Letting clients know you’re seeking referrals is certainly a good idea. They might take the message to heart and remember it when talking to friends and drop your name. The “might” in the previous sentence is the problem. When you leave it solely up to your clients to take charge and proactively seek out people they know and tell them about you, you’re setting yourself up for disappointing results.
The client may nod enthusiastically and agree to mention you to those they know, but from the moment they leave your office or stop talking with you, their personal concerns and the demands on their time begin to take over their attention (as they are only human), and your quest for more referrals takes a back seat in their priority list.
To avoid this and encourage action from your clients, take the conversation further—illustrate specific scenarios where they can bring you up and get them to commit to specific action steps. Dan Richards of Strategic Imperatives provided some effective talking points for doing this in a recent Horsesmouth article:
- "If you are talking to someone who is unhappy where they are, perhaps you could suggest that the three of us get together for coffee."
- "Recently I've identified the three traits shared by the clients I work with the best and find I can help the most. I wonder if I can spend two minutes going over these with you, should someone you're talking to be a fit for this profile."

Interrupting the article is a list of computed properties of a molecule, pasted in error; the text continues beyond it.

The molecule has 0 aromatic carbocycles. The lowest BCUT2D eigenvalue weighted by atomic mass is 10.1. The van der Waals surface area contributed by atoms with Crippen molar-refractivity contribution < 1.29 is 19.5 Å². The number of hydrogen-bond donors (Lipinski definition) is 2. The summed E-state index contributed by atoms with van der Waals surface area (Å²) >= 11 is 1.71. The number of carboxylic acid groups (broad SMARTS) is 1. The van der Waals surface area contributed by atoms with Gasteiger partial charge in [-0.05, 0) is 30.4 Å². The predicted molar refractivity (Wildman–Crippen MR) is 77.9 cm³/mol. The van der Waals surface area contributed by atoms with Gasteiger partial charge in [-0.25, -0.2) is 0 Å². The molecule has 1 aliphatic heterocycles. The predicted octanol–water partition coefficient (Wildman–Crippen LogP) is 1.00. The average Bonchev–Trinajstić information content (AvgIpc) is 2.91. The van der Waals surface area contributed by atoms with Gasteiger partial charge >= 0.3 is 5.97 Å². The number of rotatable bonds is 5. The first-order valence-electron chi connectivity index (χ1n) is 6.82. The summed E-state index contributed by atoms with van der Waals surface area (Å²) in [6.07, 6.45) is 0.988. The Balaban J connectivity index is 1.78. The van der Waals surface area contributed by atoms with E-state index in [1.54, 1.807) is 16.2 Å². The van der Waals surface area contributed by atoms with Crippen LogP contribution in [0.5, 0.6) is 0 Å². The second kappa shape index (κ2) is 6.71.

- "I'm always happy to sit down with anyone you introduce and give them an hour of my time to talk about their situation and perhaps suggest an alternative approach for them to consider."
- "I will be conducting a couple of luncheon workshops for clients this fall, at which I'll be discussing how this economy continues to affect client portfolios and what strategies we're using. Many people find that a comfortable way to get a feel for my approach. If you know someone who might be interested, give me a call or drop me an e-mail and I'd be pleased to send him or her an invitation. If you're interested in attending, perhaps you can invite your friend to join you."
- "Please ask if it would be OK to send them a copy of my most recent newsletter; just drop me an e-mail or give me a call with their name and address."
- "You've told me you found the articles I've been sending you valuable. If they're interested, send me a note with your friend's name and e-mail address, and I'd be happy to add them to the distribution list for those articles."
See Dan’s entire article (free registration required) for more on what to say and do to get referrals in today’s environment. Also, see these other Horsesmouth articles for even more action points and strategies:
Getting Your Clients to Follow Through on Referrals and Introductions
Use these three handy scripts to help coach clients into giving more referrals--and following up on the referrals they promise.
3 Powerful Persuasion Secrets That Get More Referrals
If you're looking for more ways to get referrals, here are some worthwhile gems from a new book.
7 Ways to Get Specific Referrals
To get more referrals, you need to get specific. Here are seven ways to increase referrals, along with specific questions you need to ask your existing clients.